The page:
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[Lee Jae-min] Jurisdiction over captured pirates

Last Friday’s rescue of the 21 crew members of Samho Jewelry in the Gulf of Aden was successfully completed against all odds. Korea’s swift action was rather unexpected given that it has preferred low-profile negotiations in previous hostage takings abroad. The Korean naval commando team is now holding five pirates in custody. The successful rescue operation will definitely force future pirates to think twice before plotting to kidnap a Korean cargo vessel again.

Pirates have been perceived as common enemies of mankind for a long time. One of the first pieces of legislation adopted by the United States in the immediate aftermath of its independence was the Alien Tort Statute of 1789 (still in effect today), one of the main objectives of which was to deal with piracy in international waters. By joining hands with other countries in the punishment of piracy, the new country obviously desired to cement its then precarious position as a new member of the international community. This common concern of piracy of the international community eventually led to the establishment of the concept called “universal jurisdiction,” which basically allows any country to become a police officer of the world when it comes to piracy in the high seas. So, any country’s warship can exercise this jurisdiction against pirates found in international waters. This provides the legal underpinnings for last Friday’s rescue operation and it also provides Korea, a country holding pirates (pirate suspects to be precise), with the jurisdiction for the punishment of those in custody; it may turn them over to nearby countries for prosecution and punishment or bring them to Korea for proceedings in accordance with Korean law.

If materialized, this would be the first instance of Korea’s exercise of universal jurisdiction. A rough reference to universal jurisdiction in Korea was made concerning the hijacking of a Chinese civilian airliner in May 1983. In that incident, six Chinese hijacked the civilian airliner in China’s airspace to take it to Taiwan for political asylum in the island country, ultimately landing in a small regional airport in Korea. Passengers and crew members were returned to China and the hijackers were prosecuted and sentenced by the Korean court to one year of imprisonment. After completing the prison term, the asylum seekers were sent to Taiwan. The 1983 incident was actually a political asylum-hijacking case as opposed to a piracy one, so it was not amenable to a conventional universal jurisdiction discussion although the judgment of the Korean court had such a flavor. The recent event off the coast of Somalia therefore would be the first genuine attempt at exercising universal jurisdiction by Korea.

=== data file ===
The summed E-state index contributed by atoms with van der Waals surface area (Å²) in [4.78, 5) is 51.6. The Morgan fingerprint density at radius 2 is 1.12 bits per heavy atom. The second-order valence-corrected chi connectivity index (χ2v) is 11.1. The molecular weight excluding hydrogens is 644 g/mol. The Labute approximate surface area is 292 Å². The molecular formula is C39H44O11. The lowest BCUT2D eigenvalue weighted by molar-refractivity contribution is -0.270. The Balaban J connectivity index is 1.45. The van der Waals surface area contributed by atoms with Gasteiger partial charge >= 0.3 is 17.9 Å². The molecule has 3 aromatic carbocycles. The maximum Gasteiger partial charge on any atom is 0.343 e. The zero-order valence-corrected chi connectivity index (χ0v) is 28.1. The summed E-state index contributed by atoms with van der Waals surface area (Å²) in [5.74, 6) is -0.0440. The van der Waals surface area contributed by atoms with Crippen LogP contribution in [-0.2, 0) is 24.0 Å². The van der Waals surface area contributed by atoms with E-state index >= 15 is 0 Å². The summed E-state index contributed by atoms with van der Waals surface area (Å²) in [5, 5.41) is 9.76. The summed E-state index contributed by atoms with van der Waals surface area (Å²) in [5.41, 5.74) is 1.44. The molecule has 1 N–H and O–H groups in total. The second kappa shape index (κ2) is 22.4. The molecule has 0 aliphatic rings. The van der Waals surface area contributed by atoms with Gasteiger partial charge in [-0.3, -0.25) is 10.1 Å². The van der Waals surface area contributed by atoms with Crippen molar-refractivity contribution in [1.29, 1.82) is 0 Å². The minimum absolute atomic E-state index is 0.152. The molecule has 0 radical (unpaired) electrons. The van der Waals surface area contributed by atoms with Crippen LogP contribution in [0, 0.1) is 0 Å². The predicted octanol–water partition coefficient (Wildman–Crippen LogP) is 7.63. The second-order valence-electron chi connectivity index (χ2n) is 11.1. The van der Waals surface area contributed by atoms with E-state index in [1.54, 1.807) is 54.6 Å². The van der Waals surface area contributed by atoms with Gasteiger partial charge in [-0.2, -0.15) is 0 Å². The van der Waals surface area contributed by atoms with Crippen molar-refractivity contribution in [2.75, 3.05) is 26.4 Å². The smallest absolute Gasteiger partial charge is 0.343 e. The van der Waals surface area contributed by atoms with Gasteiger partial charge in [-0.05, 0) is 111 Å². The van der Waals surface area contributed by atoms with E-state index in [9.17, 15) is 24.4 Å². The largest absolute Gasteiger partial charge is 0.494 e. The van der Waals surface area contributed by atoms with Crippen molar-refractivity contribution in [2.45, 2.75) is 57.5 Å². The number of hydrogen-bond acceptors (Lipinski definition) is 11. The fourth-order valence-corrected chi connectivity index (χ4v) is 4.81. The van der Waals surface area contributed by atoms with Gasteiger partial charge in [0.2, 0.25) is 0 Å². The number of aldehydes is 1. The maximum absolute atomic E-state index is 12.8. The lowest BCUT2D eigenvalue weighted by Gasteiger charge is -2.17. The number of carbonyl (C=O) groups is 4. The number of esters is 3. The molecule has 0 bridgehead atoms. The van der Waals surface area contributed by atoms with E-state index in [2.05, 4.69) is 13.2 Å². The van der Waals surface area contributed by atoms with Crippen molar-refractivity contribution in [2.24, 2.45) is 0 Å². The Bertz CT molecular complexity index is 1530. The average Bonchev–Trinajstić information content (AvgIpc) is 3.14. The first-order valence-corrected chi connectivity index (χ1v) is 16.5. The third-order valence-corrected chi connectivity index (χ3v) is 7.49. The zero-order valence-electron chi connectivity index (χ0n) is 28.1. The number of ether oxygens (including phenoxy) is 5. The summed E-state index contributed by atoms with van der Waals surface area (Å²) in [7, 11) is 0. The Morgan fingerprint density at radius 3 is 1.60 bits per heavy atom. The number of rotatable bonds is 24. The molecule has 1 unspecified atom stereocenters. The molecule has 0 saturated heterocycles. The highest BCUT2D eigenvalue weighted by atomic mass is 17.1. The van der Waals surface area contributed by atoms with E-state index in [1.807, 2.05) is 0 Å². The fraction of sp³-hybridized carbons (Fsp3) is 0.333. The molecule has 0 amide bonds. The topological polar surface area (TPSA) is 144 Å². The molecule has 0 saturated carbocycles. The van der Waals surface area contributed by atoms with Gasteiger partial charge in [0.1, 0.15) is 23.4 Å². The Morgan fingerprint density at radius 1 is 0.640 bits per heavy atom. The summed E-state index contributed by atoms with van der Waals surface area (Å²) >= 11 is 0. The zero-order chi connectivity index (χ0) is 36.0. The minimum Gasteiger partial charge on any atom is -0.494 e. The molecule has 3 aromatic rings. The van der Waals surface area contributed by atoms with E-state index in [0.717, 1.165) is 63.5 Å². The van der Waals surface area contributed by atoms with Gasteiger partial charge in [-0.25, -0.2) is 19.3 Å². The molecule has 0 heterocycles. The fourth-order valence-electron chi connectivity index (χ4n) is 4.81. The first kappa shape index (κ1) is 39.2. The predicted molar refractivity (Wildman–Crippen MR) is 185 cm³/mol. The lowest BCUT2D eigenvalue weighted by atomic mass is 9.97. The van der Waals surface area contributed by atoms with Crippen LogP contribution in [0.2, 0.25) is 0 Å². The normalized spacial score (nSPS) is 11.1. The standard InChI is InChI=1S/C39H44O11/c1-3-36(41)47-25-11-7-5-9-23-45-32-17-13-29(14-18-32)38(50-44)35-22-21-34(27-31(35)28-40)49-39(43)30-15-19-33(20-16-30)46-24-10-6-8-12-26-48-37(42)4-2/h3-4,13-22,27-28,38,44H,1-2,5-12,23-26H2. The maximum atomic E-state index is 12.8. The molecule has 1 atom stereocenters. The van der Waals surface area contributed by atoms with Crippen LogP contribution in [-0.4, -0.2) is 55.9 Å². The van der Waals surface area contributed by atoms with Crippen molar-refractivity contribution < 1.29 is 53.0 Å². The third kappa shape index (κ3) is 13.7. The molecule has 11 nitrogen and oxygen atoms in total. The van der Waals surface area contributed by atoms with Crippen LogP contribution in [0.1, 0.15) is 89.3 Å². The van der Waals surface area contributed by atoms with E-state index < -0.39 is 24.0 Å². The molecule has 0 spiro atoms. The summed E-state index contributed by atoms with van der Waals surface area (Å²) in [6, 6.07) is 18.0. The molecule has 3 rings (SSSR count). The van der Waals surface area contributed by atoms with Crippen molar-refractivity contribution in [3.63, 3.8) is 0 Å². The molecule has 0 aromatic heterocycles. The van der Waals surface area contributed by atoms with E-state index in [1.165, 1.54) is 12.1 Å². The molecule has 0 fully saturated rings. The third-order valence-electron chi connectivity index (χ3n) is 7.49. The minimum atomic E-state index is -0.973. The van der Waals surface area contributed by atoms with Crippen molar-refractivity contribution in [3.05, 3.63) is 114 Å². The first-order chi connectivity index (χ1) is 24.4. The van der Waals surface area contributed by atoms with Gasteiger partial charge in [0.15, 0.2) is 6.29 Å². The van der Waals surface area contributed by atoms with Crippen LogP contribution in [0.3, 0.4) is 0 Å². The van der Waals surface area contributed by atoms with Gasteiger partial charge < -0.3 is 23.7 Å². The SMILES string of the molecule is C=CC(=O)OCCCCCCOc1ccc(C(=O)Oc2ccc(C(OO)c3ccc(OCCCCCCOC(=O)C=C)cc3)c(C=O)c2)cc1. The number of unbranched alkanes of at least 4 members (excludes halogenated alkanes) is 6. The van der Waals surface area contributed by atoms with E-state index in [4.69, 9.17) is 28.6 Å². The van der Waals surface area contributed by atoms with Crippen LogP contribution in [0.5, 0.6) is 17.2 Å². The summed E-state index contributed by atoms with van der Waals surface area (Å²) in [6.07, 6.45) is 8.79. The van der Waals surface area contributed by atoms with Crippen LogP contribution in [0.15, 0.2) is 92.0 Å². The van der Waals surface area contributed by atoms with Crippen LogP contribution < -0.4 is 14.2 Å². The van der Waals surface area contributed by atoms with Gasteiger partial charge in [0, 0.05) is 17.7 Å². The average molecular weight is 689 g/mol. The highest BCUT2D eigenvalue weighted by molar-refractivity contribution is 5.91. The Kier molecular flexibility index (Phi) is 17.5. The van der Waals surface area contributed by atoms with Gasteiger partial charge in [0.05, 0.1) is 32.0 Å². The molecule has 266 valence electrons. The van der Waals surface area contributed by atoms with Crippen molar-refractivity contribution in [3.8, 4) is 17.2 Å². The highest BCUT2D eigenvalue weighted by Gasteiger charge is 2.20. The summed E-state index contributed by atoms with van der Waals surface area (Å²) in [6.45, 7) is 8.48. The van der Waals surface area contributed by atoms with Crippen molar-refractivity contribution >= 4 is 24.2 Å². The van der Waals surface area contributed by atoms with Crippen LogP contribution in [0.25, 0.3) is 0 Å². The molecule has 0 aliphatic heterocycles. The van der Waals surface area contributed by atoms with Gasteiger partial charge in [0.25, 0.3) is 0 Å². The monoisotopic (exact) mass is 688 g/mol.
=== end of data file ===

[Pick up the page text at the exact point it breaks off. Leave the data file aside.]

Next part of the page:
For centuries, prosecution and punishment of foreign pirates has been known for the difficulty of collecting evidence and finding translators. Korea’s prosecution and punishment of the five Somali pirates will probably pose similar problems. Reportedly, they can hardly speak any other language than Somali, so translation will likely be an issue throughout the entire proceedings.

Finding a person speaking Somali understanding legal implication would be a challenge. It is noteworthy that sometimes major trials at the International Criminal Court for genocide and crimes against humanity have been burdened with translation issues. Food and confinement facilities are other logistical issues to be arranged. Or what if the pirates apply for political asylum, as Somali pirates did in another country, refusing to go back to their home country, arguing the possibility of persecution by warlords once they complete the prison term?

All these complications should be addressed in advance for when the pirates are indeed brought to Korea. Certainly, with adequate preparation, the law enforcement authorities will be able to figure out proper solutions to these problems. As much as the international media admired the seamless commando operation, its attention will remain focused on how Korea treats and punishes the pirates through domestic proceedings, as it is this post-arrest treatment which is now many countries’ concern. Care must be taken to ensure that no stones are left unturned throughout the relevant proceedings. In fact, seamless administration of domestic proceedings would offer a good opportunity to prove Korea’s readiness and capability to enforce its criminal jurisdiction in a global setting.

Obviously the rescue operation is an important first step to send a serious warning to international pirate groups about the consequences of kidnapping Korean commercial vessels. It is also an important first step for Korea for the exercise of universal jurisdiction. 

By Lee Jae-min

Lee Jae-min is a professor of law at the School of Law, Hanyang University. ― Ed.
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